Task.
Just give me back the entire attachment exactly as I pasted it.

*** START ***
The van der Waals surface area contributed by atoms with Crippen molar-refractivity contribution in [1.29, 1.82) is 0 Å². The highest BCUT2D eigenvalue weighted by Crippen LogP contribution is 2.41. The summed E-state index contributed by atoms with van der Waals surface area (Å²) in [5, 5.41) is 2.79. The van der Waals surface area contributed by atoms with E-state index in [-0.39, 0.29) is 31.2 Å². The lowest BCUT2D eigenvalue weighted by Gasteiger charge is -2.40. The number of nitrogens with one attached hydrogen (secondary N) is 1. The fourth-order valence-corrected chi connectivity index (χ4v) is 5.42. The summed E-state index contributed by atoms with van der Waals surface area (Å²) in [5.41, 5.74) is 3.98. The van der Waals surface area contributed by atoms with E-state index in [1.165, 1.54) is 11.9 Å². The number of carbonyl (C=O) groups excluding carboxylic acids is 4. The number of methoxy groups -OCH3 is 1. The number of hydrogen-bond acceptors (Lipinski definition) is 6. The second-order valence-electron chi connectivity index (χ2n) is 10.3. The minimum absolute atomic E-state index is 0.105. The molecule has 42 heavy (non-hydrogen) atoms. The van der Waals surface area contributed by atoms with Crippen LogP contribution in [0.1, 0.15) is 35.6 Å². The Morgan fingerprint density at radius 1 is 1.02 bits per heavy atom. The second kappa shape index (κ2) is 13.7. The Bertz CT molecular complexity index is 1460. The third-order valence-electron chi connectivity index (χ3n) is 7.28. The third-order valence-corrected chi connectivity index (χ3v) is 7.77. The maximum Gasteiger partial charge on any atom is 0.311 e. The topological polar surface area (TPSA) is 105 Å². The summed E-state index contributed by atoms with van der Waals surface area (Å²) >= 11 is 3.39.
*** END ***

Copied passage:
The van der Waals surface area contributed by atoms with Crippen molar-refractivity contribution in [1.29, 1.82) is 0 Å². The highest BCUT2D eigenvalue weighted by Crippen LogP contribution is 2.41. The summed E-state index contributed by atoms with van der Waals surface area (Å²) in [5, 5.41) is 2.79. The van der Waals surface area contributed by atoms with E-state index in [-0.39, 0.29) is 31.2 Å². The lowest BCUT2D eigenvalue weighted by Gasteiger charge is -2.40. The number of nitrogens with one attached hydrogen (secondary N) is 1. The fourth-order valence-corrected chi connectivity index (χ4v) is 5.42. The summed E-state index contributed by atoms with van der Waals surface area (Å²) in [5.41, 5.74) is 3.98. The van der Waals surface area contributed by atoms with E-state index in [1.165, 1.54) is 11.9 Å². The number of carbonyl (C=O) groups excluding carboxylic acids is 4. The number of methoxy groups -OCH3 is 1. The number of hydrogen-bond acceptors (Lipinski definition) is 6. The second-order valence-electron chi connectivity index (χ2n) is 10.3. The minimum absolute atomic E-state index is 0.105. The molecule has 42 heavy (non-hydrogen) atoms. The van der Waals surface area contributed by atoms with Crippen LogP contribution in [0.1, 0.15) is 35.6 Å². The Morgan fingerprint density at radius 1 is 1.02 bits per heavy atom. The second kappa shape index (κ2) is 13.7. The Bertz CT molecular complexity index is 1460. The third-order valence-electron chi connectivity index (χ3n) is 7.28. The third-order valence-corrected chi connectivity index (χ3v) is 7.77. The maximum Gasteiger partial charge on any atom is 0.311 e. The topological polar surface area (TPSA) is 105 Å². The summed E-state index contributed by atoms with van der Waals surface area (Å²) >= 11 is 3.39.